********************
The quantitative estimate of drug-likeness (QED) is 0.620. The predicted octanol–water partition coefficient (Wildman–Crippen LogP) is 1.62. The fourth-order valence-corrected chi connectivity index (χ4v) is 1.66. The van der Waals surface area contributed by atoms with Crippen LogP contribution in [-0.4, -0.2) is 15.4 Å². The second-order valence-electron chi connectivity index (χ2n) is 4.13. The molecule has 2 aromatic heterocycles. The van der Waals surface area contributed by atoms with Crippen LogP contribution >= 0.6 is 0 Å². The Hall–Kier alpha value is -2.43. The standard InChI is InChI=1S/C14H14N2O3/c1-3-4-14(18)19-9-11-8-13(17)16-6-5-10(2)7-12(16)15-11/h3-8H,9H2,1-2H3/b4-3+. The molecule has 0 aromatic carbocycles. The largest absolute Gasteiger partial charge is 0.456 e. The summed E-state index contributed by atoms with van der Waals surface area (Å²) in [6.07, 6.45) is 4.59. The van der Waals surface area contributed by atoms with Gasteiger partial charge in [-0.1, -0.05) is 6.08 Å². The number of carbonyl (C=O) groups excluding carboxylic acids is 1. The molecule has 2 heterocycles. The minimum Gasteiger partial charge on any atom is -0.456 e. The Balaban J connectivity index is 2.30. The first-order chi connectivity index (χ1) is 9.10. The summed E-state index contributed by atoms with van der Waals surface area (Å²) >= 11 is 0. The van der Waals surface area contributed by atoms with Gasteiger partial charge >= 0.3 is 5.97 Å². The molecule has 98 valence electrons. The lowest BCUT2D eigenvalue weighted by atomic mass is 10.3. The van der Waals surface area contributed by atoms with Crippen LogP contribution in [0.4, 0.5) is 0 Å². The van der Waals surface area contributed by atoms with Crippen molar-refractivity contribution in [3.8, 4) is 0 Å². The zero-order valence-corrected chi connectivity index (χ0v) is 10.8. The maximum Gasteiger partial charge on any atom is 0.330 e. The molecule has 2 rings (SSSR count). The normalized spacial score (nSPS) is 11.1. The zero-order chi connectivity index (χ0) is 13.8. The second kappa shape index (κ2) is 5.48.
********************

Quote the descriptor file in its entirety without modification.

The quantitative estimate of drug-likeness (QED) is 0.620. The predicted octanol–water partition coefficient (Wildman–Crippen LogP) is 1.62. The fourth-order valence-corrected chi connectivity index (χ4v) is 1.66. The van der Waals surface area contributed by atoms with Crippen LogP contribution in [-0.4, -0.2) is 15.4 Å². The second-order valence-electron chi connectivity index (χ2n) is 4.13. The molecule has 2 aromatic heterocycles. The van der Waals surface area contributed by atoms with Crippen LogP contribution >= 0.6 is 0 Å². The Hall–Kier alpha value is -2.43. The standard InChI is InChI=1S/C14H14N2O3/c1-3-4-14(18)19-9-11-8-13(17)16-6-5-10(2)7-12(16)15-11/h3-8H,9H2,1-2H3/b4-3+. The molecule has 0 aromatic carbocycles. The largest absolute Gasteiger partial charge is 0.456 e. The summed E-state index contributed by atoms with van der Waals surface area (Å²) in [6.07, 6.45) is 4.59. The van der Waals surface area contributed by atoms with Gasteiger partial charge in [-0.1, -0.05) is 6.08 Å². The number of carbonyl (C=O) groups excluding carboxylic acids is 1. The molecule has 2 heterocycles. The minimum Gasteiger partial charge on any atom is -0.456 e. The Balaban J connectivity index is 2.30. The first-order chi connectivity index (χ1) is 9.10. The summed E-state index contributed by atoms with van der Waals surface area (Å²) >= 11 is 0. The van der Waals surface area contributed by atoms with Gasteiger partial charge >= 0.3 is 5.97 Å². The molecule has 98 valence electrons. The lowest BCUT2D eigenvalue weighted by atomic mass is 10.3. The van der Waals surface area contributed by atoms with Crippen LogP contribution in [0.4, 0.5) is 0 Å². The van der Waals surface area contributed by atoms with Crippen molar-refractivity contribution in [3.8, 4) is 0 Å². The zero-order valence-corrected chi connectivity index (χ0v) is 10.8. The maximum Gasteiger partial charge on any atom is 0.330 e. The molecule has 2 rings (SSSR count). The normalized spacial score (nSPS) is 11.1. The zero-order chi connectivity index (χ0) is 13.8. The second kappa shape index (κ2) is 5.48.